Train travel to cost more but commuter season tickets will be cheaper
Ordinary train users will pay 5.5% more for travel next year while the cost of some peak period season tickets will go down by 2.4%, railway company NS said on Thursday.
The aim, the state-owned company said, is to make it more attractive for commuters to travel to work by train.
At the same time, international tickets will rise 5%, an off peak season ticket is going up 10% and first class tickets will be 7.4% more expensive, the NS said.
Despite the increase, trains remain a cheaper option than cars for commuters, because of high petrol prices, NS board member Tjalling Smit said.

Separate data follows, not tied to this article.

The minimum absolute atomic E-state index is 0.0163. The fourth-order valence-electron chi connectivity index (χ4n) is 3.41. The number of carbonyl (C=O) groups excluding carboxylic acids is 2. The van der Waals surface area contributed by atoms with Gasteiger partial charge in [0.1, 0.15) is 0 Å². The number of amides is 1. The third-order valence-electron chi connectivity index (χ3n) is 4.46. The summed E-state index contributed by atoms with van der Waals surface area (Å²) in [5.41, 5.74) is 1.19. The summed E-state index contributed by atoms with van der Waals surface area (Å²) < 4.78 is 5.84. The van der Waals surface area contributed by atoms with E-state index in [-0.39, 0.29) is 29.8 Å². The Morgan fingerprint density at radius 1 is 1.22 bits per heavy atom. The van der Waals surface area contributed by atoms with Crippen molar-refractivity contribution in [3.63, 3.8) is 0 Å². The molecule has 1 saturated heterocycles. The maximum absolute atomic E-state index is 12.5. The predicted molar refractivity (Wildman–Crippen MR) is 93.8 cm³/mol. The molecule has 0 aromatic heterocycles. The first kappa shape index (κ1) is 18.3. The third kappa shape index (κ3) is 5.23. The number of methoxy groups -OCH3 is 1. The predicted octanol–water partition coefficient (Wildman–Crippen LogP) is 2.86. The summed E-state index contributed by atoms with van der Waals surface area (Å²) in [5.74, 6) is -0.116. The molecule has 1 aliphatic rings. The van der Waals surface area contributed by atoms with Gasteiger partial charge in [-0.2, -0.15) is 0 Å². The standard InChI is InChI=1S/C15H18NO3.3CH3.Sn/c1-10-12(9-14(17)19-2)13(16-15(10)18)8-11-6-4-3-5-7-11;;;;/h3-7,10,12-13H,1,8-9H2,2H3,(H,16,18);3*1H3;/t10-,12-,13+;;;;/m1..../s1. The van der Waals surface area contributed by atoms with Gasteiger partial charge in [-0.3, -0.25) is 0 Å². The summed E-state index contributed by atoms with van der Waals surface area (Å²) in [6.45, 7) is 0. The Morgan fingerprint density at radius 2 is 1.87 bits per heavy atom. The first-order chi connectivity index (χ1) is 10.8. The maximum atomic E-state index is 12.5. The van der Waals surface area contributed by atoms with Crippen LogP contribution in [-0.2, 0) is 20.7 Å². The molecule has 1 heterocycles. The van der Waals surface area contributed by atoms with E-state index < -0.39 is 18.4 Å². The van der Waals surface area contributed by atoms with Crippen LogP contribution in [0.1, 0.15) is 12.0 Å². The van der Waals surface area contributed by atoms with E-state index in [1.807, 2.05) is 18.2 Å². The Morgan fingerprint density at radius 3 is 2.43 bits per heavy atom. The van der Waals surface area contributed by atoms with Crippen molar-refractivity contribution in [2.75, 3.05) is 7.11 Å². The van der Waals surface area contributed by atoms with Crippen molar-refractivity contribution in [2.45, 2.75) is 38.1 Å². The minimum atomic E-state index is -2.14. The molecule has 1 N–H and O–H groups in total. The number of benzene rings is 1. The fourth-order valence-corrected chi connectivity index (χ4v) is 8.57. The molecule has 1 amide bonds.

‘We want to keep train tickets affordable so that as many people as possible can use the train,’ he said. ‘And that means the cost of the coronavirus pandemic, when we made heavy losses, cannot be passed on to our passengers. At the same time, the NS is being confronted by very high inflation.’
The NS has also been struggling to deal with a shortage of staff, which has led to reduced services and shorter trains on some tracks.
On Monday the company said it was cutting the number of intercity trains between Amsterdam and The Hague, and Rotterdam and Utrecht, because of the problems.
Rail users lobby group Rover said earlier this week that it had received a record number of complaints about overcrowding and cancelations in October. However, passenger numbers are still only at around 80% of pre coronavirus figures, due in part because of the increase in working from home.
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